A letter writer to the Straits Times forum page has disagreed with Health Promotion Board’s chief executive Zee Yoong Kang who asked Singaporeans to moderate eating white rice because it may overload the Asian bodies with blood sugar and heighten their risk of diabetes.
The letter writer Richard Seah Siew Sai said that Asians have been eating rice and other grains for several centuries, but that Asians only started displaying high rates of diabetes in recent decades. He also pointed out that “westerners do not eat much rice, yet the incidence of diabetes is rising very rapidly in their societies.”
“It seems that rice alone has not been a problem,” he said.
“Dr Robert Lustig, a major researcher on the harmful effects of sugar, found that obese children with at least one chronic disorder, such as high blood pressure, improved their health dramatically within nine days when sugar was taken off their diet,” Mr Seah added.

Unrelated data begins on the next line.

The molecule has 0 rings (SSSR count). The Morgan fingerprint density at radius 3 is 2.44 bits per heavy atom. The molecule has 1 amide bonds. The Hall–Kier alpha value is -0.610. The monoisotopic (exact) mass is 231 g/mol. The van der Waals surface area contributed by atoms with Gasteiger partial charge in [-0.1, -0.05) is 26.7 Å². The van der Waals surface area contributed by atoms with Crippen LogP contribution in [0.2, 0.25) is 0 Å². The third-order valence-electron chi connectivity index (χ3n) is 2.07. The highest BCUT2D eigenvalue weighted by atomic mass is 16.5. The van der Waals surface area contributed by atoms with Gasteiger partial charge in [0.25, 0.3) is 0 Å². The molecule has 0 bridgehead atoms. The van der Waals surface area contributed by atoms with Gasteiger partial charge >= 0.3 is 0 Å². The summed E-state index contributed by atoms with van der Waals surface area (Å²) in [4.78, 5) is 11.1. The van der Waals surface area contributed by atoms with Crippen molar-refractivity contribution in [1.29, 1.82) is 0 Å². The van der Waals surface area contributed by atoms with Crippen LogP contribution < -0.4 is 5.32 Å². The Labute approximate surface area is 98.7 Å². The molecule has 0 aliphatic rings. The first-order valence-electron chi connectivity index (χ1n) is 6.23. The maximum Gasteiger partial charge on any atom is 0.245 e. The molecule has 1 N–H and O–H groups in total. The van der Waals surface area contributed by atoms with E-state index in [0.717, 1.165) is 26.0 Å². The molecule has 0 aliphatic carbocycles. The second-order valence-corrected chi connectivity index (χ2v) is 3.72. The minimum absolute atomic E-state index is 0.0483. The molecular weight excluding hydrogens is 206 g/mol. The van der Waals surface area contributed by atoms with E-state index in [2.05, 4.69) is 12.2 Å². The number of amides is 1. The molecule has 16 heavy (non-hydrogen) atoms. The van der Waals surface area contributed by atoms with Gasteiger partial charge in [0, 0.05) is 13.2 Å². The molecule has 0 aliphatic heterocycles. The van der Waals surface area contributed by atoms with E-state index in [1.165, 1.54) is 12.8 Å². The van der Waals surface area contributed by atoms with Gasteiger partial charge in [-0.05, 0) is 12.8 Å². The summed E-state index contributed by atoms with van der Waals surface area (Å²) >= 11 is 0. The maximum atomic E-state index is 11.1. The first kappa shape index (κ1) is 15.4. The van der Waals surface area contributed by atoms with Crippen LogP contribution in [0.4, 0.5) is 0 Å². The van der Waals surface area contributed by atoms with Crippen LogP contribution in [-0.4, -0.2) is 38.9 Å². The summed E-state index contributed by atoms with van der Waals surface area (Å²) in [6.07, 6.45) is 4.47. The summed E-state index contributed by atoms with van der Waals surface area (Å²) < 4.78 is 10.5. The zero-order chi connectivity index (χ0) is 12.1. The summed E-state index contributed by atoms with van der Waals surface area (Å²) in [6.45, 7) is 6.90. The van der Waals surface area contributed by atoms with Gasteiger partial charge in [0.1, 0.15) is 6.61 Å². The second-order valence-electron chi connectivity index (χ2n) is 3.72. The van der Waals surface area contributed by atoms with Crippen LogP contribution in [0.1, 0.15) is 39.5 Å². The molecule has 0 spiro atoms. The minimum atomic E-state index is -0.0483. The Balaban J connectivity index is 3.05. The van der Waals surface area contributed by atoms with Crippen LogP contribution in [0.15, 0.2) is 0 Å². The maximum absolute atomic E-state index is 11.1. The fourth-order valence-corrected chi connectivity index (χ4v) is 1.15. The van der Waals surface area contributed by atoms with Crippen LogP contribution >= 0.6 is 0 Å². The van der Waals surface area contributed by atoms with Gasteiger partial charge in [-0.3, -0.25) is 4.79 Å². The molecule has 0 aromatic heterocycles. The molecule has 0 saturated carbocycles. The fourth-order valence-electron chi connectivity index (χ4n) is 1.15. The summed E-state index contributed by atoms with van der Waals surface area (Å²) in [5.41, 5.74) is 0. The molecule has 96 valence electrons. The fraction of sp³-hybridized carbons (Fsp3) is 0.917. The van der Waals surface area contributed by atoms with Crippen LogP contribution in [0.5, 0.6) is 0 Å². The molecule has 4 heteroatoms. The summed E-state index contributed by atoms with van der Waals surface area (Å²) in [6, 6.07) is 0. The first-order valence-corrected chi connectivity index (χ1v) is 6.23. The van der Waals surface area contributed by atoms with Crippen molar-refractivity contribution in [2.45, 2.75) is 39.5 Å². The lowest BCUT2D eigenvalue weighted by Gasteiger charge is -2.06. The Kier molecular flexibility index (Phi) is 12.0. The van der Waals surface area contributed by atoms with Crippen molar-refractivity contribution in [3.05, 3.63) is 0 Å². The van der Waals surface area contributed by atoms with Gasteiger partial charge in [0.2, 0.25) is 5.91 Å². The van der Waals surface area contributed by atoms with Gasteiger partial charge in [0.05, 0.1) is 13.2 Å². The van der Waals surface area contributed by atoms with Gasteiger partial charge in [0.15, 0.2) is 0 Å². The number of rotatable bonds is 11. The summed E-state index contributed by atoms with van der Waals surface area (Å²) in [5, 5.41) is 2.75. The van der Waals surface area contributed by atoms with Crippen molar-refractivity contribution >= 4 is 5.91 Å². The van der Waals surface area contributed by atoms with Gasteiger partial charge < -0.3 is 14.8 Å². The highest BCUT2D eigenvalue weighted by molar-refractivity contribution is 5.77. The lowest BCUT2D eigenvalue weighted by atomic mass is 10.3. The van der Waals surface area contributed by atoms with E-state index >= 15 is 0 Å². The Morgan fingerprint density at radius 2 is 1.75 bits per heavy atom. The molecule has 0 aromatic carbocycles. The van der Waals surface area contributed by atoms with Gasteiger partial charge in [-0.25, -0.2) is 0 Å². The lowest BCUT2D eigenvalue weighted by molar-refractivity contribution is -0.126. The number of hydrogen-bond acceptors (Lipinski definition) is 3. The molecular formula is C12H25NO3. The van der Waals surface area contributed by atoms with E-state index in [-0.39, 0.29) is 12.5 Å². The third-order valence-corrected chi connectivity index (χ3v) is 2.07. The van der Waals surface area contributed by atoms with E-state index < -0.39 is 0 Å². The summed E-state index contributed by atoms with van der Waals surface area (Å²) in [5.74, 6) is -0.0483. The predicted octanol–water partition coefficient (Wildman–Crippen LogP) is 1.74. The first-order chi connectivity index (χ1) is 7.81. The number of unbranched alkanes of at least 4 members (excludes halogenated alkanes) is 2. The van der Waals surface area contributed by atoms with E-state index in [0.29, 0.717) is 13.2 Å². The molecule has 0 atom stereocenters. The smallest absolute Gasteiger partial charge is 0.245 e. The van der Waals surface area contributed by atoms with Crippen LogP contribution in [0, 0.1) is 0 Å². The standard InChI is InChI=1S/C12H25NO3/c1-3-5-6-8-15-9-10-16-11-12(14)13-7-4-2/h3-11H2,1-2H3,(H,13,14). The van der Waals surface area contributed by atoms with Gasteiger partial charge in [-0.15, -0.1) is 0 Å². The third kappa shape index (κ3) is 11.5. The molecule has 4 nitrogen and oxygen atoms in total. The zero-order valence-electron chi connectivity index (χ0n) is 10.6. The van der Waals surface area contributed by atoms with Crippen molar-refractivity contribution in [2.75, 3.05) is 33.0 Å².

Mr Seah pointed out that this occurred despite the children continuing to receive the same number of calories.
Mr Seah further said: “beyond diabetes, recent research suggests that sugar – not saturated fats and cholesterol – is a leading cause of heart disease, as well as being a major factor in the development of cancer.
“Sugar is not a traditional food. It entered the Western diet only around 500 years ago. Since then, average sugar consumption has shot up to about 70kg per person per year. This sharp rise in consumption corresponds to a sharp rise in major degenerative diseases.
“This suggests that sugar is the main culprit, rather than rice.”
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